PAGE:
This is worthless medical theater. So we have two proven interventions one quack intervention and one magic theater. I wonder which components of this intervention had any effect. The study results, as worthless as they are given the severe limitations mentioned above, were also not impressive. The only real significant finding was that the SPT wheal diameter (size of the skin reaction after a prick test with the allergen) was decreased in the treatment group compared to standard care. However, SIgE and TIgE antibody titers were not different between the two groups. Anxiety levels were also not different, but reported quality of life was improved in the ART group. This mixed outcome is common when investigating essentially useless interventions.

This small retrospective study proves absolutely nothing. I would not even use it as evidence of safety, given the self-selective nature of the recruitment process. There were no food challenges in the standard treatment group, and no records of allergic reactions during the study duration of four years. The authors further acknowledge:

However, additional investigation is necessary to confirm these advantages and to understand the immunologic mechanisms, including which of the ART components are driving the effects.

But do we really? I think we can guess which of the ART components are driving the effects (if they are even real). Is it what amounts to a version of oral immunotherapy (a proven treatment), or the tapping along the spine?

I have no problem studying fringe treatments, but the medially trained authors on this study are being naïve. A pilot study should be used solely to get an idea of safety and help design studies that are rigorous and powerful enough to draw actual conclusions regarding safety and efficacy. But that is not what happens in the alternative medicine world. Rather, pilot studies like this, which are almost guaranteed to be positive, or are misinterpreted as positive, are used for promotion. The later more rigorous studies generally are never done. If they are, and they are almost always negative, the results are ignored and believers move on to less rigorous “pragmatic studies” that show what they want. Studies like this are not used to determine “if” a treatment works, only for promotion. That is what is happening here.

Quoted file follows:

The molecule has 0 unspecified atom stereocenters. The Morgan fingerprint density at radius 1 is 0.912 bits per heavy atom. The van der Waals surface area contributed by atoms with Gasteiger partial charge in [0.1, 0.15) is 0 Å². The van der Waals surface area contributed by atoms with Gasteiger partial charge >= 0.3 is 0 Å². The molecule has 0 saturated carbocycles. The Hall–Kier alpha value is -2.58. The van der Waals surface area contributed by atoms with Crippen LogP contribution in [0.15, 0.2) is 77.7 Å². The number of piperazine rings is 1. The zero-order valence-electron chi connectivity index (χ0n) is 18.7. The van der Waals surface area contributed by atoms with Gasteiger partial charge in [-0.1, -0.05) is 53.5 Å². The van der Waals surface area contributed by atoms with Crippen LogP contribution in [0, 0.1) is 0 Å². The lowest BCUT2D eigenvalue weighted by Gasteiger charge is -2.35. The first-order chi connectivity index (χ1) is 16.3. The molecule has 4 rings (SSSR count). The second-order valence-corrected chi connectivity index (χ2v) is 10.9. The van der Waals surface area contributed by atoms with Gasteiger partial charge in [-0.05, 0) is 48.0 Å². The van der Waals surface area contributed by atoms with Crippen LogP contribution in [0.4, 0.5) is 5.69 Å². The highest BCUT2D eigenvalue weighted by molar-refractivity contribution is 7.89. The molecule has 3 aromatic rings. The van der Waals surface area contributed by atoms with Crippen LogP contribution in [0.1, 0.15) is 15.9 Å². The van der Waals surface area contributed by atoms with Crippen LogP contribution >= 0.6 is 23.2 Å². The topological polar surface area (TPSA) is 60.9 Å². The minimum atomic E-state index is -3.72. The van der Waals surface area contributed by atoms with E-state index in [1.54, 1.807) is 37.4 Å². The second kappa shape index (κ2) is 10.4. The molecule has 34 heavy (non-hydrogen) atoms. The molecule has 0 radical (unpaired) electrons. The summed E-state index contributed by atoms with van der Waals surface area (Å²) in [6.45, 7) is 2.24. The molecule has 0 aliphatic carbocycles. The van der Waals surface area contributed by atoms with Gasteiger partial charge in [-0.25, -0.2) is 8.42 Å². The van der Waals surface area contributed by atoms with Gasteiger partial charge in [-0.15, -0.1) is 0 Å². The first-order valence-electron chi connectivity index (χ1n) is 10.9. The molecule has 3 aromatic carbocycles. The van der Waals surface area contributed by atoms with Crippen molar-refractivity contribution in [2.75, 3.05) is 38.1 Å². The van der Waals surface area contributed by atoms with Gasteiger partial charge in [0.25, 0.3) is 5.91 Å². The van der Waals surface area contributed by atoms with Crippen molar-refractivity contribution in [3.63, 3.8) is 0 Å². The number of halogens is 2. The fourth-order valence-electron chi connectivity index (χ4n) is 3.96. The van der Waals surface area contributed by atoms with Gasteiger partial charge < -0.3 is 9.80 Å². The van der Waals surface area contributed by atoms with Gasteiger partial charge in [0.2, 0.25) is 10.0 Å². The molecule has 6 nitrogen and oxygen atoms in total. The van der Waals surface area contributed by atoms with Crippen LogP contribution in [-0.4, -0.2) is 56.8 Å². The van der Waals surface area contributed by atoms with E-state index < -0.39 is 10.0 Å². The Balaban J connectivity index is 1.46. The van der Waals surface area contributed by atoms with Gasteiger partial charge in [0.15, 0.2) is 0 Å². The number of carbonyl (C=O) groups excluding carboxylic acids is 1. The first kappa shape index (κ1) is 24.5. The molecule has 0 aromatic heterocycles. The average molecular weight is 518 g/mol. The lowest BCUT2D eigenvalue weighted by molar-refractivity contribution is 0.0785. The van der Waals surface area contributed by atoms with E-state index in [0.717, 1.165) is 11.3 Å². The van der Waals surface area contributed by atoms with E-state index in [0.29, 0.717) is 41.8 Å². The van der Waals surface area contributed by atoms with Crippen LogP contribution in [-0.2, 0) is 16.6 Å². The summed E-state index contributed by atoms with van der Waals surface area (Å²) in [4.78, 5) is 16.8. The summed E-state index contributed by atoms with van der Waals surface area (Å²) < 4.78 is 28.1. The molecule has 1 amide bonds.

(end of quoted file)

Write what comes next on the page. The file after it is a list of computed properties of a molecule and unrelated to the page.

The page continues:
The authors conclude:

The efficacy and effectiveness of ART should continue to be investigated using larger samples, a prospective design, disaggregating individual ART components, and comparing ART to OIT.

I do not see any trials registered in clinicaltrials.gov to perform an actual clinical trial as above (this study was published in 2019). I have contacted one of the authors to inquire about any future plans for study without any response yet (I will add an addendum if they respond). Meanwhile desperate parents and children will continue to pay for a dubious treatment requiring weekly visits for two years or more, with the disclaimer:

As you consider the A.R.T. process, it is important to understand that successful outcomes are only possible with clients who are committed, active participants.

It’s always good to build in an excuse blaming the patient when a treatment does not work as hoped. This should not be considered a benign intervention. The authors also made pains to point out that OIT should not be administered by someone who is not qualified, and that ART does not follow standard safety protocol for OIT.

Author

  • Founder and currently Executive Editor of Science-Based Medicine Steven Novella, MD is an academic clinical neurologist at the Yale University School of Medicine. He is also the host and producer of the popular weekly science podcast, The Skeptics’ Guide to the Universe, and the author of the NeuroLogicaBlog, a daily blog that covers news and issues in neuroscience, but also general science, scientific skepticism, philosophy of science, critical thinking, and the intersection of science with the media and society. Dr. Novella also has produced two courses with The Great Courses, and published a book on critical thinking - also called The Skeptics Guide to the Universe.

Posted by Steven Novella

Founder and currently Executive Editor of Science-Based Medicine Steven Novella, MD is an academic clinical neurologist at the Yale University School of Medicine. He is also the host and producer of the popular weekly science podcast, The Skeptics’ Guide to the Universe, and the author of the NeuroLogicaBlog, a daily blog that covers news and issues in neuroscience, but also general science, scientific skepticism, philosophy of science, critical thinking, and the intersection of science with the media and society. Dr. Novella also has produced two courses with The Great Courses, and published a book on critical thinking - also called The Skeptics Guide to the Universe.